Connecting SOLIDWORKS 3D CAD to the 3DEXPERIENCE platform is as easy as activating the 3DEXPERIENCE add-in within SOLIDWORKS. The 3DEXPERIENCE navigation compass will then appear in the task pane on the right side of your screen. The window that appears is where you manage your CAD data and progress associated with all aspects of your manufacturing process. In addition to storing the data on the cloud, you can manage who has access to it and monitor all steps and phases to stay updated. This is also where you check files in and out by “reserving” the part to avoid having two people making changes and accidentally overwriting each other’s work files.
The problem we have in this case is that our new battery pack does not fit the old handle design. The battery is too big. In this blog we will walk through the steps to create a new SOLIDWORKS part from the xShape design that I will import.
First, I am going to open SOLIDWORKS. I will then locate the part file in the cloud which I can then drag and drop directly into my work window. It’ll take a few seconds for the part to open because it’s downloading a local copy and any changes will be pushed back up to the cloud, similar to PDM. We can see the SOLIDWORKS assembly and none of these files are reserved by anyone else. I can reserve the top level assembly so that I can make changes to it. You will see a green key icon which means it is now available for me to work on. Next, I will search for my new handle concept and drag the part into my work window to open. Now I can create a new part, we’ll save it in our 3DEXPERIENCE local area. This part will be called “New Finished Handle” and we’ll make sure it gets placed on the origin.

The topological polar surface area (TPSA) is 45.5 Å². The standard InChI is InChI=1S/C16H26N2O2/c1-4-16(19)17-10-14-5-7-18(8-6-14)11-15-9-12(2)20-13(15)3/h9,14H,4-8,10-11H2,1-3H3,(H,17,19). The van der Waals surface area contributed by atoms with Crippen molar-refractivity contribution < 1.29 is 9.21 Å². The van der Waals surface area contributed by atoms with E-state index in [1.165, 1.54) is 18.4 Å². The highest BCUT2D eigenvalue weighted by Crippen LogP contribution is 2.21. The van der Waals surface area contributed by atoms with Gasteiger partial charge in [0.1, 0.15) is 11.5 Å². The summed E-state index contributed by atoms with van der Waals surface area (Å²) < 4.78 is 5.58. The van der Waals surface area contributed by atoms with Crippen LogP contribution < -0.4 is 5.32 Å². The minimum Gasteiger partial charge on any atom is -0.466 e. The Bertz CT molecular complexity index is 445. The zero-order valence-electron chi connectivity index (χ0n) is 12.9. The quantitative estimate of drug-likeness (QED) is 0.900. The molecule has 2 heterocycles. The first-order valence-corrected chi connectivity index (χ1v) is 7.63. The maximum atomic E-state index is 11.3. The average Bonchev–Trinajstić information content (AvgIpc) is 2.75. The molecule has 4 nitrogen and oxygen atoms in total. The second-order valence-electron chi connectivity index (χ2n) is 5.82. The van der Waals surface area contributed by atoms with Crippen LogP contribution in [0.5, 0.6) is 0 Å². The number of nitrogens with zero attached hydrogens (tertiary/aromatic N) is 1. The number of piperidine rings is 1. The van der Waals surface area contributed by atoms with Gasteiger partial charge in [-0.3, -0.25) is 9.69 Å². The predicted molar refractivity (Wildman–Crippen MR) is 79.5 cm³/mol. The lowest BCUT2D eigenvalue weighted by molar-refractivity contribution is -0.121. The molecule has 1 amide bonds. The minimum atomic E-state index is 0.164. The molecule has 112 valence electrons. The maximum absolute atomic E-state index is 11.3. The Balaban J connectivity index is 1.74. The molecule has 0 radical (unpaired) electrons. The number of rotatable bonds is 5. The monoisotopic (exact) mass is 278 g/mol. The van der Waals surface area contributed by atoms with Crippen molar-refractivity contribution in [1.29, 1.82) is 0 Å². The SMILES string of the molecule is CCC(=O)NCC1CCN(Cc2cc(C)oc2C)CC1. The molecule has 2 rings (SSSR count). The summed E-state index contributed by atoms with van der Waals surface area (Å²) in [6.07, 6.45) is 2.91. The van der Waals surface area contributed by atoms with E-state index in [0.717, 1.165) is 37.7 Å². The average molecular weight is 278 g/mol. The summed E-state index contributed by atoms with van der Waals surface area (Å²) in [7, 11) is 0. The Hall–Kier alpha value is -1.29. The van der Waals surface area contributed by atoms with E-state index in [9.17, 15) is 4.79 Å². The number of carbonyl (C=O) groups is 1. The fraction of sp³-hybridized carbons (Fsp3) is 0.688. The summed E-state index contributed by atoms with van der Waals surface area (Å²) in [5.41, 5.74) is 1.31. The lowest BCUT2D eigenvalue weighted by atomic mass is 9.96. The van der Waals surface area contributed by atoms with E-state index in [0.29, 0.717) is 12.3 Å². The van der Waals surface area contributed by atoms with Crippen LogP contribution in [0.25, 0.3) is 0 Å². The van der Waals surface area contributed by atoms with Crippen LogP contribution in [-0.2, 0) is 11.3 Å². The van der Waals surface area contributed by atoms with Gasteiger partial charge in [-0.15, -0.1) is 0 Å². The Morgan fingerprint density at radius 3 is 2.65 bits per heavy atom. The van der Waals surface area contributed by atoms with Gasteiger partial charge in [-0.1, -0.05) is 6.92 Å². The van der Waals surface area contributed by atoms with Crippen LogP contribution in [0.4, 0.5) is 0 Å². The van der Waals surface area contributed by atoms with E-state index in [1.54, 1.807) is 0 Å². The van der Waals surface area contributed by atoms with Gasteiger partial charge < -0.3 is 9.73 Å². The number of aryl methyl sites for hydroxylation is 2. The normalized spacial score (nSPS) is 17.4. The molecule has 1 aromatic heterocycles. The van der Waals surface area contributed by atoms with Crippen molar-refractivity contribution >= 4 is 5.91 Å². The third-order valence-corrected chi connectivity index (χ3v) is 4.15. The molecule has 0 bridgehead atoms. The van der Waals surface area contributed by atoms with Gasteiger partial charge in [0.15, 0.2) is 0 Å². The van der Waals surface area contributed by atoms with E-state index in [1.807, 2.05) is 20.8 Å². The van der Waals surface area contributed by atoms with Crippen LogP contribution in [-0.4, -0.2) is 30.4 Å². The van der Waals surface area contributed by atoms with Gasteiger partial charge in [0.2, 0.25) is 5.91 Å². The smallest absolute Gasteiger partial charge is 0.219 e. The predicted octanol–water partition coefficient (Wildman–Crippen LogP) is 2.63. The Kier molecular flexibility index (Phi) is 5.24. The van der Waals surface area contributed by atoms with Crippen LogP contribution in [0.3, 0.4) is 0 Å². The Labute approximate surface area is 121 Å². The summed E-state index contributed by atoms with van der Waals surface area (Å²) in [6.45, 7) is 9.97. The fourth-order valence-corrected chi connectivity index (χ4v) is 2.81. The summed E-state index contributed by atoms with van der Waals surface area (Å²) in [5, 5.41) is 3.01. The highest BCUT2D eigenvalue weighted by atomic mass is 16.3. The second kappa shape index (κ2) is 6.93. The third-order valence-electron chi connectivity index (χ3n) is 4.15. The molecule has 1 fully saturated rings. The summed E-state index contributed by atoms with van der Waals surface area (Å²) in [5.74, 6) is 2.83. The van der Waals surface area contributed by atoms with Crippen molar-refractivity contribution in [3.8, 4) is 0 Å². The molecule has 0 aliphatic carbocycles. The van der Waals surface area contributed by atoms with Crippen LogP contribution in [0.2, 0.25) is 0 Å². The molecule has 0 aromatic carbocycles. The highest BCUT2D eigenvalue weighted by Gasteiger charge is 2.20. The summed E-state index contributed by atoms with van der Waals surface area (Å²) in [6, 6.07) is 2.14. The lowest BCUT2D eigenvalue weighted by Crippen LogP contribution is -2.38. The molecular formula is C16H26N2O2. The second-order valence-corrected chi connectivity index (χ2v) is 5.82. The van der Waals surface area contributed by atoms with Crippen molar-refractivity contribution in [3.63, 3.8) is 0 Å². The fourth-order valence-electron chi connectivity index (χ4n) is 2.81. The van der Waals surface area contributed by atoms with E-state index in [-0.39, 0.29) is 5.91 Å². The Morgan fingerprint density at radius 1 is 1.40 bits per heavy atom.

We can then take this part and insert it back into the full carving knife assembly and see how it fits. I can now make changes to my part using the SOLIDWORKS functionalities we all know and love.
The next step is to make an opening for the knife blade and hollow it out into a shell. On our top plane, I am going to add a rectangular sketch, which does not need to be too specific with dimensions. Using the Cut-Extrude tool, I will make sure we cut inward just in case there’s any overlap and we will now shell it out. We can take a look at a quick section view to see how that fits with the rest of our assembly.
The final step is to save the design to the cloud to allow other team members to use it to release final versions of the file. In PLM Admin, right click on the locally modified file and click Save. That is going to save the altered version of our carving knife, as well as the new finished handle component. Now that this save has been complete, I will unreserve it that anyone else can now make changes.
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